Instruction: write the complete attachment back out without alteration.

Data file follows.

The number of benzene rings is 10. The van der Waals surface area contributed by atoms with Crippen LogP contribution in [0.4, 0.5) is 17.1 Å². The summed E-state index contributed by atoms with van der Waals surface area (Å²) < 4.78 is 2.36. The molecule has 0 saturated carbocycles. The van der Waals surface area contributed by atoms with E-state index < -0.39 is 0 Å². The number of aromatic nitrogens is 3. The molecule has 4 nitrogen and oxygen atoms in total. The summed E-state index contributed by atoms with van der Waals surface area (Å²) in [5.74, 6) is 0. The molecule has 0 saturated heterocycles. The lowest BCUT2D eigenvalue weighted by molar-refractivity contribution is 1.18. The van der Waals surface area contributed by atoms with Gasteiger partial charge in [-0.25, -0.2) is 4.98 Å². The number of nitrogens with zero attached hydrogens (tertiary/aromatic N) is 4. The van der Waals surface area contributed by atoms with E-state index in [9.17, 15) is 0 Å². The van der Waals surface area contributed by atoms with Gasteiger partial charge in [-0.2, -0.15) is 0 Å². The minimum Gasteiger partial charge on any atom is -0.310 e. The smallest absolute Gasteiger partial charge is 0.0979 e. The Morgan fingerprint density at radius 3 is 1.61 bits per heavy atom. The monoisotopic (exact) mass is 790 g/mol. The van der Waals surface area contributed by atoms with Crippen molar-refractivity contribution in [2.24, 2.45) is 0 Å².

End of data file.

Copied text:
The number of benzene rings is 10. The van der Waals surface area contributed by atoms with Crippen LogP contribution in [0.4, 0.5) is 17.1 Å². The summed E-state index contributed by atoms with van der Waals surface area (Å²) < 4.78 is 2.36. The molecule has 0 saturated carbocycles. The van der Waals surface area contributed by atoms with E-state index < -0.39 is 0 Å². The number of aromatic nitrogens is 3. The molecule has 4 nitrogen and oxygen atoms in total. The summed E-state index contributed by atoms with van der Waals surface area (Å²) in [5.74, 6) is 0. The molecule has 0 saturated heterocycles. The lowest BCUT2D eigenvalue weighted by molar-refractivity contribution is 1.18. The van der Waals surface area contributed by atoms with Gasteiger partial charge in [-0.25, -0.2) is 4.98 Å². The number of nitrogens with zero attached hydrogens (tertiary/aromatic N) is 4. The van der Waals surface area contributed by atoms with E-state index in [9.17, 15) is 0 Å². The van der Waals surface area contributed by atoms with Gasteiger partial charge in [-0.2, -0.15) is 0 Å². The minimum Gasteiger partial charge on any atom is -0.310 e. The smallest absolute Gasteiger partial charge is 0.0979 e. The Morgan fingerprint density at radius 3 is 1.61 bits per heavy atom. The monoisotopic (exact) mass is 790 g/mol. The van der Waals surface area contributed by atoms with Crippen molar-refractivity contribution in [2.24, 2.45) is 0 Å².